What Happens On A Typical Day On Safari?

Two giraffe in front of acacia tree in Africa

Though a typical day on safari will vary between safari lodges and camps, the itinerary below is an example of what happens on safari in a private nature reserve, or conservancy, to give you an idea of what happens each day. 

It’s important to remember that timings will also vary depending on the season you’re visiting certain countries. For example, in a South African winter, you’re likely to get up slightly later to catch the sunrise and head out slightly earlier in the evening to watch the sunset.

5:00 am: Wake up call

A typical day on safari starts very early, with a wake-up call around 5 am. Though that may seem outrageous, it’s totally worth it as the animals are most active in the morning, before the high temperatures cause the predators to rest and hide in the bush.

If you’re not woken up by the call of birds close to your tent, you can set your alarm or a member of the camp staff may come by to wake you up. 

5:15 am: Coffee and rusks

Some camps bring coffee or tea and biscuits to your room, while others will serve it in the mess tent. It’s a good idea to eat and drink something, as you’ll be out on your game drive for a few hours and you don’t want your rumbling tummy disturbing the wildlife! 

6:00 am: Morning drive

Next, it’s the reason you’re here! Your morning game drive. You’ll climb aboard a jeep with a driver and tracker and head out into the bush to see what you can find.

The rangers might have heard animals during the night or while setting up for the morning drive, so they will head out in that direction. Other times, they’ll just drive in search of animals tracks and more often than not will get lucky.

Close up of cheetah

The morning game drive normally takes around 3 hours, so if you’re used to having breakfast early, you might be hungry by the time you get back to camp.

9:30 am: Breakfast 

Breakfast is one of the best meals of the day on safari, and will often involve cereal, toast, yoghurt, fresh fruit and a full English too. 

Sometimes, the guides will organise breakfast in a local beauty spot during the drive. You may find yourself munching on a piece of pineapple while overlooking a huge family of hippos. You wouldn’t get that at home, so make sure you soak it all up!

10:30 am: Bushwalk

If you’re staying in a private game reserve, your camp might offer an optional bush or nature walk, accompanied by an expert guide. Sometimes camps will run a trip to a local village instead. 

If you are given the chance to go on a bushwalk, I highly recommend it. This will not be about trying to find big game but instead is an opportunity to learn about the plants and animal tracks. On one walk in South Africa, we came face to face with a family of white rhino, and it was easily one of the most exhilarating and humbling moments of my life! This is incredibly rare though – most walks are uneventful on the big 5 front, but it still pays to be aware, just in case. 

11:30 am: Freetime 

You’ll have a bit of time to rest before lunch, so take the opportunity to freshen up, have a shower or take a nap to give yourself enough energy for the day ahead.

1:00 pm: Lunchtime

Depending on your camp, lunch will either be served in the mess tent or outside around the camp. It will often be a buffet style, with salads to start, a main course and pudding.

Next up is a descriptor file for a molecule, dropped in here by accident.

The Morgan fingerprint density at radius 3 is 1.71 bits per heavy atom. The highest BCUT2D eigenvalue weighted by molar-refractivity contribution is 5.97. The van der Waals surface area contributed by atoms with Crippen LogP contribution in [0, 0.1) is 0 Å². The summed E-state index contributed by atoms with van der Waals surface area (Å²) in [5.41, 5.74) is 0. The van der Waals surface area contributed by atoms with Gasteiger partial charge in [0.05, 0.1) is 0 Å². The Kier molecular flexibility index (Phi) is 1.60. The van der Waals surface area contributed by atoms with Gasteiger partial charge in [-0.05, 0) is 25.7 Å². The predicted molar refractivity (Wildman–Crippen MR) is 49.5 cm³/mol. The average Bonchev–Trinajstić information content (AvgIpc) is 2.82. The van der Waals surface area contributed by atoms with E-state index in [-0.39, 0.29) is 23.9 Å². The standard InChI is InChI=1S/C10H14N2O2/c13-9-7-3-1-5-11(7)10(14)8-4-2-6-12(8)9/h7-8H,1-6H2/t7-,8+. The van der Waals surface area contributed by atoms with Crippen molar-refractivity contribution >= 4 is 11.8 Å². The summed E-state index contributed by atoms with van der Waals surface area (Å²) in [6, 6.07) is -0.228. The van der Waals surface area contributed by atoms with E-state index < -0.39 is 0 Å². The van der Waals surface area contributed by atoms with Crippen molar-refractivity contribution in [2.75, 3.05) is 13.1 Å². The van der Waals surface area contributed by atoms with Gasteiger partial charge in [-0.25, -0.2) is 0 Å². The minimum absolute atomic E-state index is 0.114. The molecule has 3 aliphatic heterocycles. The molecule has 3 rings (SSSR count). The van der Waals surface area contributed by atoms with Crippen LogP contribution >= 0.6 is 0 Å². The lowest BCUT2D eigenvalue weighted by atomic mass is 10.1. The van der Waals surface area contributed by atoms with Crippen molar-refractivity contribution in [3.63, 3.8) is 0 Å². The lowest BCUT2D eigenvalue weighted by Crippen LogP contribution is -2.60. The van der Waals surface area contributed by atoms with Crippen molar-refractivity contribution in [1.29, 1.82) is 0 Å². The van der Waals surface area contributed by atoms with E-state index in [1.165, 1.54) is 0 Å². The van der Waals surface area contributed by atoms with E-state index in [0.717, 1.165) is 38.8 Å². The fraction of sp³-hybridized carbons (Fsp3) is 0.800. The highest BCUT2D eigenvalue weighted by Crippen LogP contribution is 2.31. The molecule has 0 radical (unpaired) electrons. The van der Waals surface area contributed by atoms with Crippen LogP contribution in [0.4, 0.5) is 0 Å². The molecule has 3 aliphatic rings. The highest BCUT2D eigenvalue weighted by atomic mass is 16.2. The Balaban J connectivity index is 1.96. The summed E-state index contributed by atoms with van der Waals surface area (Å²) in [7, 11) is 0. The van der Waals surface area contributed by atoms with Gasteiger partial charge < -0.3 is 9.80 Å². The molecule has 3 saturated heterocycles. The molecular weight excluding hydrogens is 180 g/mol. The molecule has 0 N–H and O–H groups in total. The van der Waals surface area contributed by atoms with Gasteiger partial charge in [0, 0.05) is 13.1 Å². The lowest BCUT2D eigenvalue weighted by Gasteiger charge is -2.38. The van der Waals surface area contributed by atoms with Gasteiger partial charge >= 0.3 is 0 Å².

2:00 pm: Free time

After lunch, you’ll have free time to rest in your tent or explore the camp. Some camps will have small pools you can splash around in, others will have bookshelves full of field guides and stories, but there’s nothing quite like just sitting around and appreciating the nature around you! You might even be lucky enough to spot monkeys or other animals playing nearby.

4:00 pm: Afternoon tea

Before you head out on your afternoon game drive, you’ll be served tea or coffee and a snack in the mess tent. This should keep you going until the sundowner.

4:30 pm: Evening game drive

The evening game drive will last about 3 hours, and will often involve trying to catch up with the animals you spotted in the morning or looking out for something new. 

Two giraffe walking towards acacia tree in Kenya

6:30 pm: Sundowner at sunset

As the sun begins to set, your guides may stop at a scenic spot to set up drinks and snacks. There’s something so special about watching the sunset with a gin and tonic and a handful of local snacks. You can share stories with your fellow safari-goers, or simply soak up the atmosphere of the bush as the stars begin to come out.

7:00 pm: Nocturnal safari 

After the sun goes down, your guide and tracker will use a powerful spotlight to help them find nocturnal animals through the reflection in their eyes. The atmosphere is totally different from during the day, and it’s really special if you do see something. Bushbabies, hares and chameleons are quite common to spot at night. 

7:30 pm: Drinks around the fire before dinner 

After arriving back at camp, the staff will light the campfire and set up chairs around it for you to enjoy drinks before dinner. This is a wonderful time to reminisce over the day’s sightings or to get to know your guides and fellow safari-goers. 

8:00 pm: Dinner

Dinner is normally a three-course meal, all cooked fresh in the camp by the local chefs. In Kenya, we were given soup and homemade bread to start, a delicious main of something hearty, followed by a yummy dessert. The staff were able to cater to every dietary requirement, which is quite a feat for a small kitchen in the middle of nowhere!

9:30 pm: Nightcaps around the fire

If you haven’t crashed by now, there will be time to enjoy more drinks around the fire after dinner. It can be tempting to stay up chatting for hours, but remember you’ll have an early start in the morning, so it’s best to retire before too long!

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